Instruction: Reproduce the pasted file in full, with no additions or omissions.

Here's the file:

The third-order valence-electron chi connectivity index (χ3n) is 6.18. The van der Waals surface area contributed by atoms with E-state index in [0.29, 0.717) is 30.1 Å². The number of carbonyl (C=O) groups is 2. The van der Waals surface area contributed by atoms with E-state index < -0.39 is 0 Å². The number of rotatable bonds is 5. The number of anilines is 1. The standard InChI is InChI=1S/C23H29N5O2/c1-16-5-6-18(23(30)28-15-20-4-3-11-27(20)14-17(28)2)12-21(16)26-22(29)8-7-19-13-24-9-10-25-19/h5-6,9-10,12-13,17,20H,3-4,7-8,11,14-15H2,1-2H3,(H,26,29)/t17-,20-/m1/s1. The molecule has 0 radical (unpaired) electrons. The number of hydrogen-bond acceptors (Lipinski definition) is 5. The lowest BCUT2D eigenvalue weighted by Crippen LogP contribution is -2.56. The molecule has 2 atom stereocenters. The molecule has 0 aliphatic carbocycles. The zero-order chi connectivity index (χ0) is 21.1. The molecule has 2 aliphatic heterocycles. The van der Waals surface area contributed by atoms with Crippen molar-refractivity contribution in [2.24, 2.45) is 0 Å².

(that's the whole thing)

The third-order valence-electron chi connectivity index (χ3n) is 6.18. The van der Waals surface area contributed by atoms with E-state index in [0.29, 0.717) is 30.1 Å². The number of carbonyl (C=O) groups is 2. The van der Waals surface area contributed by atoms with E-state index < -0.39 is 0 Å². The number of rotatable bonds is 5. The number of anilines is 1. The standard InChI is InChI=1S/C23H29N5O2/c1-16-5-6-18(23(30)28-15-20-4-3-11-27(20)14-17(28)2)12-21(16)26-22(29)8-7-19-13-24-9-10-25-19/h5-6,9-10,12-13,17,20H,3-4,7-8,11,14-15H2,1-2H3,(H,26,29)/t17-,20-/m1/s1. The molecule has 0 radical (unpaired) electrons. The number of hydrogen-bond acceptors (Lipinski definition) is 5. The lowest BCUT2D eigenvalue weighted by Crippen LogP contribution is -2.56. The molecule has 2 atom stereocenters. The molecule has 0 aliphatic carbocycles. The zero-order chi connectivity index (χ0) is 21.1. The molecule has 2 aliphatic heterocycles. The van der Waals surface area contributed by atoms with Crippen molar-refractivity contribution in [2.24, 2.45) is 0 Å².